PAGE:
René-Jean Caillette (1919 - 2005)
"The simplicity of its forms is not that of ascetic minimalism, but the product of an ethic that knows how to combine beauty with the greatest discretion".
Patrick Favardin, art historian, in The Decorators of the 50s, Editions Norma
Son of a Parisian cabinetmaker with whom he learned to master wood, René-Jean Caillette studied brilliantly: he graduated as promotion major of the furniture section of the National School of Decorative Arts in 1937.
Caillette has a clear vision of what he expects from design: he wants furniture with simple and functional lines, accessible to as many people as possible. Initially associated with Marcel Gascoin, he became his own publisher and one of the best model designers of the 1950s. At the origin of various groups of very influential creators (the Saint Honoré group, the Group 4, and the ACMS), he participated in the largest exhibitions in France and internationally.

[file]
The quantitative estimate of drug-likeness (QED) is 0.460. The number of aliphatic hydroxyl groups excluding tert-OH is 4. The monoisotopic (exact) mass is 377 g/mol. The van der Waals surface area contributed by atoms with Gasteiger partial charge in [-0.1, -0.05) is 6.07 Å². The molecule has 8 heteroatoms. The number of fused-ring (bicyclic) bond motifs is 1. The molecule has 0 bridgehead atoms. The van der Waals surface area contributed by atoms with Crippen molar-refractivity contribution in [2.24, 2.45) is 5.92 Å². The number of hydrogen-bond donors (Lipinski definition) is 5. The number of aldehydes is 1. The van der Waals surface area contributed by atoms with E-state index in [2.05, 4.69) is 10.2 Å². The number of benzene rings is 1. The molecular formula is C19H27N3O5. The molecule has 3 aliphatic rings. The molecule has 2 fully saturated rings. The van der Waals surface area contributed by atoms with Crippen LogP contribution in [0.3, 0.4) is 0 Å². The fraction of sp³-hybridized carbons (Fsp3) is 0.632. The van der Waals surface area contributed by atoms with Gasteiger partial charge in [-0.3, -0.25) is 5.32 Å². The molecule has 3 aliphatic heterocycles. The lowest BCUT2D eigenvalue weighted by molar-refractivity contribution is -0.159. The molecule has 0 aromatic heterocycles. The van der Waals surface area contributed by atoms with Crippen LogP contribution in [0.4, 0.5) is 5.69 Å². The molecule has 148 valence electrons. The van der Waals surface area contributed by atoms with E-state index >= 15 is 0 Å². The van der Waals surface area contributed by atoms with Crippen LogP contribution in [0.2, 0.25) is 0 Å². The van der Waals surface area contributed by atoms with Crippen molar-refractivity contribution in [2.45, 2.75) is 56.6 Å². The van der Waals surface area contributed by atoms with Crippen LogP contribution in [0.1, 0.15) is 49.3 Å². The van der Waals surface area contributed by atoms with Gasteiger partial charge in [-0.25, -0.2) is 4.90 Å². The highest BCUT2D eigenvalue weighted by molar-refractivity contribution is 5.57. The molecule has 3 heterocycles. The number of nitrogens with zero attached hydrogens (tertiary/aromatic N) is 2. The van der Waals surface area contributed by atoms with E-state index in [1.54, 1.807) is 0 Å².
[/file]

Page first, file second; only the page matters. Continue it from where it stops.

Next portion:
We owe him some iconic pieces like his molded plywood "Diamond" chair: "It is, he said, my model the purest and easiest to make, I drew him with a piece of cardboard, telling myself that if the cardboard could bend, the wood would bend. "